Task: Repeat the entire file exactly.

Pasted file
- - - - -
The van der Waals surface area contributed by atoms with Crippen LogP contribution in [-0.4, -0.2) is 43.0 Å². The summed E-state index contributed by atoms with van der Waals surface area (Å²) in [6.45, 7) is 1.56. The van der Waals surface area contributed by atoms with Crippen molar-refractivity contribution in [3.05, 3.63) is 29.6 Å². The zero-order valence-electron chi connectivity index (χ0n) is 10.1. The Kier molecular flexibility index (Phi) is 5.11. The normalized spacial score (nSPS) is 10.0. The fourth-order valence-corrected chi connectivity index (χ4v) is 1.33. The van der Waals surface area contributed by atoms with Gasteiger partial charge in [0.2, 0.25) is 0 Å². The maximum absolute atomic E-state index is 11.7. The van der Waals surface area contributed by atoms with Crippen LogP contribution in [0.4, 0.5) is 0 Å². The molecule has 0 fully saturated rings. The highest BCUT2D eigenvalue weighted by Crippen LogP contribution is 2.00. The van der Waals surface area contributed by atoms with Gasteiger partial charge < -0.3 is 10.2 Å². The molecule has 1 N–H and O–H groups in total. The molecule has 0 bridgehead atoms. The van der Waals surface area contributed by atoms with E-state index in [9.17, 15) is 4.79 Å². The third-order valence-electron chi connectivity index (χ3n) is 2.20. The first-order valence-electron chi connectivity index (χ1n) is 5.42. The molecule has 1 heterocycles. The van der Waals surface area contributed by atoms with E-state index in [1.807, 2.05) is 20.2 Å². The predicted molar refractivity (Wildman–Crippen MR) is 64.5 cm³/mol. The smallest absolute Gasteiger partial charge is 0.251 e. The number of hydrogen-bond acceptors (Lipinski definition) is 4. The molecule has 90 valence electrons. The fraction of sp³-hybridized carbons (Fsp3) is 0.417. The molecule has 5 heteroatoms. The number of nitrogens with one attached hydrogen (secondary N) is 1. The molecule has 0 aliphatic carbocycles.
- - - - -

The van der Waals surface area contributed by atoms with Crippen LogP contribution in [-0.4, -0.2) is 43.0 Å². The summed E-state index contributed by atoms with van der Waals surface area (Å²) in [6.45, 7) is 1.56. The van der Waals surface area contributed by atoms with Crippen molar-refractivity contribution in [3.05, 3.63) is 29.6 Å². The zero-order valence-electron chi connectivity index (χ0n) is 10.1. The Kier molecular flexibility index (Phi) is 5.11. The normalized spacial score (nSPS) is 10.0. The fourth-order valence-corrected chi connectivity index (χ4v) is 1.33. The van der Waals surface area contributed by atoms with Gasteiger partial charge in [0.2, 0.25) is 0 Å². The maximum absolute atomic E-state index is 11.7. The van der Waals surface area contributed by atoms with Crippen LogP contribution in [0.4, 0.5) is 0 Å². The molecule has 0 fully saturated rings. The highest BCUT2D eigenvalue weighted by Crippen LogP contribution is 2.00. The van der Waals surface area contributed by atoms with Gasteiger partial charge < -0.3 is 10.2 Å². The molecule has 1 N–H and O–H groups in total. The molecule has 0 bridgehead atoms. The van der Waals surface area contributed by atoms with E-state index in [9.17, 15) is 4.79 Å². The third-order valence-electron chi connectivity index (χ3n) is 2.20. The first-order valence-electron chi connectivity index (χ1n) is 5.42. The molecule has 1 heterocycles. The van der Waals surface area contributed by atoms with E-state index in [1.807, 2.05) is 20.2 Å². The predicted molar refractivity (Wildman–Crippen MR) is 64.5 cm³/mol. The smallest absolute Gasteiger partial charge is 0.251 e. The number of hydrogen-bond acceptors (Lipinski definition) is 4. The molecule has 90 valence electrons. The fraction of sp³-hybridized carbons (Fsp3) is 0.417. The molecule has 5 heteroatoms. The number of nitrogens with one attached hydrogen (secondary N) is 1. The molecule has 0 aliphatic carbocycles.